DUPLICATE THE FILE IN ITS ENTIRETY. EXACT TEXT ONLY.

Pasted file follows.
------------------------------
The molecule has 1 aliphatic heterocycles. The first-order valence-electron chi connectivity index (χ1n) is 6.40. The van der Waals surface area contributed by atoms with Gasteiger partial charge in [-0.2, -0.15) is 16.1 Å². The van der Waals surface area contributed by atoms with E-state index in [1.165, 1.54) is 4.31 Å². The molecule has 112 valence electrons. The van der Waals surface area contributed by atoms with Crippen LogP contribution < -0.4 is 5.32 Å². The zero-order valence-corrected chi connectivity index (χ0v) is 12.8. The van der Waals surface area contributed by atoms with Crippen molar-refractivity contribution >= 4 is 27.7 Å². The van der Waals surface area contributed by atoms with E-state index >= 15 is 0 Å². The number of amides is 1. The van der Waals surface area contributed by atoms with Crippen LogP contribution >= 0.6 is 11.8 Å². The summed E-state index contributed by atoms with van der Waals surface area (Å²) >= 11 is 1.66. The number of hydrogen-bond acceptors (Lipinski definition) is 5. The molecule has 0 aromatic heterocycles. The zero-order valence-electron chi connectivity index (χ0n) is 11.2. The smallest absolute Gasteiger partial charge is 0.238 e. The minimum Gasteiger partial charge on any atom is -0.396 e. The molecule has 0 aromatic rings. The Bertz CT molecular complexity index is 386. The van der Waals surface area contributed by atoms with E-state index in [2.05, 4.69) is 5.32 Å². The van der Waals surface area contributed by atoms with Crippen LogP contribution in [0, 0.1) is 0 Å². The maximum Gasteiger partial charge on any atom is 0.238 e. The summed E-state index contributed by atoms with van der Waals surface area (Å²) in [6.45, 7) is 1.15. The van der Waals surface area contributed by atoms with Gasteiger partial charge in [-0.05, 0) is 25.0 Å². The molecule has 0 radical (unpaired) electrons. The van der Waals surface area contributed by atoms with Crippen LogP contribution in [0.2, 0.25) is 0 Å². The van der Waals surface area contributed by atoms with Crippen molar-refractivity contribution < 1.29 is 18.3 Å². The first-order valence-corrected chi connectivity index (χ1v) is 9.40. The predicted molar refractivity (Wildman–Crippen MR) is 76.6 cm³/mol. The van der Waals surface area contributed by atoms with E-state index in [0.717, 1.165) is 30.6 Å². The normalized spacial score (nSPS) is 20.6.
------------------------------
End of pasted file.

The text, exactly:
The molecule has 1 aliphatic heterocycles. The first-order valence-electron chi connectivity index (χ1n) is 6.40. The van der Waals surface area contributed by atoms with Gasteiger partial charge in [-0.2, -0.15) is 16.1 Å². The van der Waals surface area contributed by atoms with E-state index in [1.165, 1.54) is 4.31 Å². The molecule has 112 valence electrons. The van der Waals surface area contributed by atoms with Crippen LogP contribution < -0.4 is 5.32 Å². The zero-order valence-corrected chi connectivity index (χ0v) is 12.8. The van der Waals surface area contributed by atoms with Crippen molar-refractivity contribution >= 4 is 27.7 Å². The van der Waals surface area contributed by atoms with E-state index >= 15 is 0 Å². The number of amides is 1. The van der Waals surface area contributed by atoms with Crippen LogP contribution >= 0.6 is 11.8 Å². The summed E-state index contributed by atoms with van der Waals surface area (Å²) >= 11 is 1.66. The number of hydrogen-bond acceptors (Lipinski definition) is 5. The molecule has 0 aromatic heterocycles. The zero-order valence-electron chi connectivity index (χ0n) is 11.2. The smallest absolute Gasteiger partial charge is 0.238 e. The minimum Gasteiger partial charge on any atom is -0.396 e. The molecule has 0 aromatic rings. The Bertz CT molecular complexity index is 386. The van der Waals surface area contributed by atoms with E-state index in [2.05, 4.69) is 5.32 Å². The van der Waals surface area contributed by atoms with Crippen LogP contribution in [0, 0.1) is 0 Å². The maximum Gasteiger partial charge on any atom is 0.238 e. The summed E-state index contributed by atoms with van der Waals surface area (Å²) in [6.45, 7) is 1.15. The van der Waals surface area contributed by atoms with Gasteiger partial charge in [-0.05, 0) is 25.0 Å². The molecule has 0 radical (unpaired) electrons. The van der Waals surface area contributed by atoms with Crippen LogP contribution in [0.2, 0.25) is 0 Å². The van der Waals surface area contributed by atoms with Crippen molar-refractivity contribution < 1.29 is 18.3 Å². The first-order valence-corrected chi connectivity index (χ1v) is 9.40. The predicted molar refractivity (Wildman–Crippen MR) is 76.6 cm³/mol. The van der Waals surface area contributed by atoms with E-state index in [0.717, 1.165) is 30.6 Å². The normalized spacial score (nSPS) is 20.6.